Bow roundabout - a place where we people live, work and travel on foot and bicycle, not just a transport corridor.

The comments of Transport for London at the inquest stood in stark contrast to the hyperbole with which they launched the Cycle Superhighways programme.  In 2009 Mayor Johnson stated "Superhighways are central to the cycling revolution I'm determined to bring about. No longer will pedal power have to dance and dodge around petrol power - on these routes the bicycle will dominate and that will be clear to all others using them. That should transform the experience of cycling..."  At the Coroner's Court this week the director of the superhighways programme, TfL's Ben Plowden confirmed the blue paint on CS2 had no legal standing and stated "I'm not a designer... I'm not an expert in design".  Plowden admitted designs drawn up for separated lanes and toucan crossings for cyclists at Bow were discounted by TfL because they would cause delays to motorised traffic deemed to be unacceptable.  

As focus intensified on the shortcomings of the design of the Cycle Superhighway which was eventually built, TfL's QC Keith Moon tried to deflect attention away from his client, suggesting that Ms Gerin-Ricard's lack of a high visibility jacket and a helmet (as she rode a Boris Bike) were contributory factors in her death.  It was revealed that due to the location of CS2 on the carriageway and the design of the lorry and its inherent blindspots she would only have been visible in the driver's mirrors for 3.7 seconds.  Continuing their boisterous defence, TfL's Nigel Hardy said despite this, the design of CS2 had passed all the body’s safety checks.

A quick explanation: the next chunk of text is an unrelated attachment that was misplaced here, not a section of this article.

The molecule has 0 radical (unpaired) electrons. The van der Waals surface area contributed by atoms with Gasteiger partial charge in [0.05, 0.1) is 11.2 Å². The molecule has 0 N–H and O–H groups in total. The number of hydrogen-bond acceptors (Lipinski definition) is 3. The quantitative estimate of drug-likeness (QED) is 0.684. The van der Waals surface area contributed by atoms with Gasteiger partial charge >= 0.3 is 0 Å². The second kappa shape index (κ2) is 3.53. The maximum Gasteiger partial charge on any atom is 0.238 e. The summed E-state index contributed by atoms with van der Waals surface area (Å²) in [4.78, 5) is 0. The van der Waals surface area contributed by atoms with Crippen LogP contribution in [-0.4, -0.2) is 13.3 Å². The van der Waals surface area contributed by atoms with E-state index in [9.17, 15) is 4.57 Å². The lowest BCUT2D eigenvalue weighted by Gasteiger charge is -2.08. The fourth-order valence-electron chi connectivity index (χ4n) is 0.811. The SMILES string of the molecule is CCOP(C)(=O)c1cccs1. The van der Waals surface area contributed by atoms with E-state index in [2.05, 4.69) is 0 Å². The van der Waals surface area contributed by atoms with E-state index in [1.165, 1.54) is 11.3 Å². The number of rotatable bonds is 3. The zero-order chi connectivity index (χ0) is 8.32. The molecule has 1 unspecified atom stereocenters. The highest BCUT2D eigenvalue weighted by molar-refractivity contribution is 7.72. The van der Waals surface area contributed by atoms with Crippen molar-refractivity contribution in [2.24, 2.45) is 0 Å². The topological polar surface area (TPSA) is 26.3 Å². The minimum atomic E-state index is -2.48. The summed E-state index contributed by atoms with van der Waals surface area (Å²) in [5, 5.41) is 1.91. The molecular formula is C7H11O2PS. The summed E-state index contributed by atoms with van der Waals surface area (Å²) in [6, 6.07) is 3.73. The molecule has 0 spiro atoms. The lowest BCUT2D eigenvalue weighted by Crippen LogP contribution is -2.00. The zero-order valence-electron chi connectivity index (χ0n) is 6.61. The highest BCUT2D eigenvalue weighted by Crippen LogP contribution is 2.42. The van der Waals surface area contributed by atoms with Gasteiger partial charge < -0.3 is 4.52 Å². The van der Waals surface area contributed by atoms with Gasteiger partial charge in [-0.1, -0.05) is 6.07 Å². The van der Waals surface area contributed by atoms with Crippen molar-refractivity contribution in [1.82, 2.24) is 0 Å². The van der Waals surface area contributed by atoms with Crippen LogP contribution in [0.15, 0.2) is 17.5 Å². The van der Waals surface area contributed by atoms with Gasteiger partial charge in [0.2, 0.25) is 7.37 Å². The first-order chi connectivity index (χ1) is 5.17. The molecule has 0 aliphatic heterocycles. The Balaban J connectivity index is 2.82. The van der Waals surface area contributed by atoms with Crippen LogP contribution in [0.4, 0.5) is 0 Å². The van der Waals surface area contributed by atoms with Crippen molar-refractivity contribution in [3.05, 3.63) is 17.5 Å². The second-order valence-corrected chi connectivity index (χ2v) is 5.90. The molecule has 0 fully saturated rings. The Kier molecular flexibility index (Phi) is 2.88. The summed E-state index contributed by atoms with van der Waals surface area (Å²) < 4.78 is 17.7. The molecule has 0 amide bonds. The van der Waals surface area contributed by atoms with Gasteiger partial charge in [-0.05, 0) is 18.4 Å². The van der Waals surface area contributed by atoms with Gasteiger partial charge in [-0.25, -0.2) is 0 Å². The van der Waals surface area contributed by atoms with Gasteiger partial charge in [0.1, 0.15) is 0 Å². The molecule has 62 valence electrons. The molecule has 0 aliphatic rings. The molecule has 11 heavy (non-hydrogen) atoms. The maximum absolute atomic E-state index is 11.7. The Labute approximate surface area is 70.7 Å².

As I told ITV news this week; "Not all Cycle Superhighways are born equal.  Some are fully separated from the road, some of them are mandatory cycle lanes where you have a solid white line, and some of them - as at Bow roundabout and on Whitechapel Road - are just blue paint; that's it.  Nothing that's going to keep you safe and certainly nothing that is going to protect you from a lorry turning across your path."  

Coroner Mary Hassel described the arrangements at Bow as "an accident waiting to happen"  In the case of Aldgate her investigation exposed that TL's re-design of the street in to a 3-lane gyratory had left the inside lane (on top of which the blue Superhighway had been painted) just 3 metres wide.  Ms Gerin-Ricard's Boris Bike was 67cm across at the handlebars.  The lorry which killed her was 2.4m wide.  Simply put, there simply wasn't enough room on the road for both of them.  Ms Gerin-Ricard's mother, speaking outside the Court, said that her daughter was the victim of dangerous road design; "The accident Philippine had was the straw that broke the camel’s back. There is a problem with cycle lanes. If anything had been done, it hadn’t been helpful to cyclists.